In the past it was argued that when the average wage rates increased, it was the more highly educated that benefited as opposed to those in the lower paid roles and positions. It now seems that the fruits of this type of environment have also sown the seeds of the issue that is now faced. It is now the higher cost, well-educated roles that are being lost to lower-cost countries, while the lower waged roles are now benefiting from the new laws aimed at increasing the minimum wage.

The interesting dichotomy here is that while the government may be imposing a new, elevated floor to the wage pool in the form of an increased minimum wage, businesses are in the process of imposing a de-facto ceiling or upper limit on what wages they are willing to pay in the same market. So, while the minimum wage may be rising in the strong employment market, the group that had benefited the most from strong labor markets, the educated and experienced, are now losing ground.

This has created an interesting situation and some even more interesting trends. Highly educated, highly experienced, and highly paid people are being shed by larger organizations as the company looks to continue to show bottom line growth. This availability of talent is seeing their market opportunity change. They can bring their benefits to smaller organizations, but at usually smaller wages as that specific type of labor supply increases. This is indeed what has been seen in many instances.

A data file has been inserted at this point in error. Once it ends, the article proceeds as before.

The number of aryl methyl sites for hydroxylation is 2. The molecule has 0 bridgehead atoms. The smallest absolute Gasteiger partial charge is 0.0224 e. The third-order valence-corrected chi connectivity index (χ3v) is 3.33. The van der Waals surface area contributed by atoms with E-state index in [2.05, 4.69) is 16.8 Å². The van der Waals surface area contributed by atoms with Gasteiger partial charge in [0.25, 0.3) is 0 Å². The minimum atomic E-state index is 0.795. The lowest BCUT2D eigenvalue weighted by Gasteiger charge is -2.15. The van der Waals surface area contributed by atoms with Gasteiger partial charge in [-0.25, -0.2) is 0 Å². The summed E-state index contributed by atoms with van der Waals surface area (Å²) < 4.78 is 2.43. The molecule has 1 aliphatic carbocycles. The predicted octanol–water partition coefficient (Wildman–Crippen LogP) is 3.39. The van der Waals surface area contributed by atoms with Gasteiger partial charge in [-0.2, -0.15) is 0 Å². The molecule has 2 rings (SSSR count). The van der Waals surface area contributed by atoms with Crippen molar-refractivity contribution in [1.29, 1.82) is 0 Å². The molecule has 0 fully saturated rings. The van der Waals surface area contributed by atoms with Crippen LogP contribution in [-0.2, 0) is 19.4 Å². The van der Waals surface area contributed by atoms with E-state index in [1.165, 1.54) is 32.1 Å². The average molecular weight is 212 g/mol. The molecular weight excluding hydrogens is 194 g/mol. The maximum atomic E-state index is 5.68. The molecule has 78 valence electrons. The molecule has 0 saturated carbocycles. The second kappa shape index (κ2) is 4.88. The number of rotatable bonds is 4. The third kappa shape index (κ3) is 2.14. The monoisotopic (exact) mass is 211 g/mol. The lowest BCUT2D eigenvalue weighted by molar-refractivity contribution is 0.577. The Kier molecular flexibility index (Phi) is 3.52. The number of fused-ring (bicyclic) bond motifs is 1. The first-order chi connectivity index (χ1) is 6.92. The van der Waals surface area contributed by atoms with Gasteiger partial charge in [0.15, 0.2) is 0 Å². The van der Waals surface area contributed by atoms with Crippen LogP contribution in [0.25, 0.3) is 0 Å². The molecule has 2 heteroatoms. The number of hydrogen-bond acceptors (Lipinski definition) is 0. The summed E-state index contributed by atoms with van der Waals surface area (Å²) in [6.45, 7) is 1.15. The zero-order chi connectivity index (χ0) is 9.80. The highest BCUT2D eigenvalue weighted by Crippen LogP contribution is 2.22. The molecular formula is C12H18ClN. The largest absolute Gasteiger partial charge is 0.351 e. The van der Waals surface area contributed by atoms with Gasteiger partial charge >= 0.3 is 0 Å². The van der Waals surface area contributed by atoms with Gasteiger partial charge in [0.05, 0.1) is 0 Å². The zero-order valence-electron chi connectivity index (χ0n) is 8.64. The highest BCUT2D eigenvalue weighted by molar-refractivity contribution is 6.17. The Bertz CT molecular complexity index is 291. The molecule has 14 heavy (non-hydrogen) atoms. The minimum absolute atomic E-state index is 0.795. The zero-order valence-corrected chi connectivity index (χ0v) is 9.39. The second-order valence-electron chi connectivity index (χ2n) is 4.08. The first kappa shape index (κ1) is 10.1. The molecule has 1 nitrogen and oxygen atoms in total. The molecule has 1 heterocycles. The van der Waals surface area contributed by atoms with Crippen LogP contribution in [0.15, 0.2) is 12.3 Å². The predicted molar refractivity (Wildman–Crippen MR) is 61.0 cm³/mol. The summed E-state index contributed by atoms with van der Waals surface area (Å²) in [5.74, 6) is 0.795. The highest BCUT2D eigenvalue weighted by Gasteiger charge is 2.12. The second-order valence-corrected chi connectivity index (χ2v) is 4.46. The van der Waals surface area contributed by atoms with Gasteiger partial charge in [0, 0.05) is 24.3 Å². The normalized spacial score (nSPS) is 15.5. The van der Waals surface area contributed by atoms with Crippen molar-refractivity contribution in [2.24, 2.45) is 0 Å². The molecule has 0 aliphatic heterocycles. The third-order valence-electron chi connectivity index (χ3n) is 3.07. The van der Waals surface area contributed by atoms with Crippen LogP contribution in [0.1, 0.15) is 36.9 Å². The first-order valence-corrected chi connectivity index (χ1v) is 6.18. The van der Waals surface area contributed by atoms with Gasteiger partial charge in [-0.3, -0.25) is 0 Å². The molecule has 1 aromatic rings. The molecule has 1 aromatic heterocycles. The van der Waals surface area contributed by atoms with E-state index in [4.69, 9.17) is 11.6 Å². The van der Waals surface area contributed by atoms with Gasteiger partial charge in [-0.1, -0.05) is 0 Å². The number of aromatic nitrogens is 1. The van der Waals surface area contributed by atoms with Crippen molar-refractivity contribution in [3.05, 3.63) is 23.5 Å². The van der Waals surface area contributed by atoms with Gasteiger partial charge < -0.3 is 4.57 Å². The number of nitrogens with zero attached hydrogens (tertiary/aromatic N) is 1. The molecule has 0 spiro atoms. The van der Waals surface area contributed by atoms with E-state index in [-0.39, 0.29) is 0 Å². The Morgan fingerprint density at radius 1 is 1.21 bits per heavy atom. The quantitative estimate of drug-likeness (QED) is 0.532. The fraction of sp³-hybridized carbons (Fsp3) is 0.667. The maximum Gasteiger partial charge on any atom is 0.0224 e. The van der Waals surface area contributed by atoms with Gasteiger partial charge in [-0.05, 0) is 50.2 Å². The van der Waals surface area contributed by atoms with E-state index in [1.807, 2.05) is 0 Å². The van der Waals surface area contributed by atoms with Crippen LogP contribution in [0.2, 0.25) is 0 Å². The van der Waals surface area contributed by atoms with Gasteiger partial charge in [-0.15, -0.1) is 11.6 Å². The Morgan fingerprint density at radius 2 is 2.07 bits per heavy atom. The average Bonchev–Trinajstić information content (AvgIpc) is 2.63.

Or they can move more toward the “Gig Economy” where there seems to be growth in what could best be described as “Fractional” employment. Fractional employment is a situation where a smaller company may need an experienced, knowledgeable employee, but just does not need them full time, or all the time. So instead of offering a lower paying full-time position, they can offer a higher paying (based on hourly rates) part time role. This then leaves the contracted employee with the opportunity to either fill the rest of their available time with other similar roles, or not, as they choose.

This enables both the employee to maintain their desired income level, but only through employment at multiple locations, and allows companies to reduce their resource employment costs by no longer having to employ expensive resources full-time, when they are desired, but not effectively needed.